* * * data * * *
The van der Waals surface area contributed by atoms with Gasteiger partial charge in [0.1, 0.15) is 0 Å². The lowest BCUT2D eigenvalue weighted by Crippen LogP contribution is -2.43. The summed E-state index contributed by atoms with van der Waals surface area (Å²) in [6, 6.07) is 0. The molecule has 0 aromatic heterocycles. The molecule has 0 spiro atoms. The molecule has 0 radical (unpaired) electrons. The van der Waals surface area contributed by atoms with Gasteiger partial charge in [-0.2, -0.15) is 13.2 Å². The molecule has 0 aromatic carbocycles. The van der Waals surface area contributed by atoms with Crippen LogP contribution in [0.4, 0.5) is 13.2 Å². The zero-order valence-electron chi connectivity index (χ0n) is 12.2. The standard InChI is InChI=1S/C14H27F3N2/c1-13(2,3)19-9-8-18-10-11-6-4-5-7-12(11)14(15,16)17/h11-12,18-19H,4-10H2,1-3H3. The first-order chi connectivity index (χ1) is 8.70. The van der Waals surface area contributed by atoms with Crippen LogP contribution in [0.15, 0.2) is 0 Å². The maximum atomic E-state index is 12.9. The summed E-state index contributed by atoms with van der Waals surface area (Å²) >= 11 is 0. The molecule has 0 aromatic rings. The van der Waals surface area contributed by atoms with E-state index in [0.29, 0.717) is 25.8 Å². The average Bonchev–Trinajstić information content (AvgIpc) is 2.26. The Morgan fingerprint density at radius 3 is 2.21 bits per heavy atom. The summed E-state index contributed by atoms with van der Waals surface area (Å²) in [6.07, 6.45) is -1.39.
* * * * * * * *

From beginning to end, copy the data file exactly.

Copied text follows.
The van der Waals surface area contributed by atoms with Gasteiger partial charge in [0.1, 0.15) is 0 Å². The lowest BCUT2D eigenvalue weighted by Crippen LogP contribution is -2.43. The summed E-state index contributed by atoms with van der Waals surface area (Å²) in [6, 6.07) is 0. The molecule has 0 aromatic heterocycles. The molecule has 0 spiro atoms. The molecule has 0 radical (unpaired) electrons. The van der Waals surface area contributed by atoms with Gasteiger partial charge in [-0.2, -0.15) is 13.2 Å². The molecule has 0 aromatic carbocycles. The van der Waals surface area contributed by atoms with Crippen LogP contribution in [0.4, 0.5) is 13.2 Å². The zero-order valence-electron chi connectivity index (χ0n) is 12.2. The standard InChI is InChI=1S/C14H27F3N2/c1-13(2,3)19-9-8-18-10-11-6-4-5-7-12(11)14(15,16)17/h11-12,18-19H,4-10H2,1-3H3. The first-order chi connectivity index (χ1) is 8.70. The van der Waals surface area contributed by atoms with Crippen LogP contribution in [0.15, 0.2) is 0 Å². The maximum atomic E-state index is 12.9. The summed E-state index contributed by atoms with van der Waals surface area (Å²) >= 11 is 0. The molecule has 0 aromatic rings. The van der Waals surface area contributed by atoms with E-state index in [0.29, 0.717) is 25.8 Å². The average Bonchev–Trinajstić information content (AvgIpc) is 2.26. The Morgan fingerprint density at radius 3 is 2.21 bits per heavy atom. The summed E-state index contributed by atoms with van der Waals surface area (Å²) in [6.07, 6.45) is -1.39.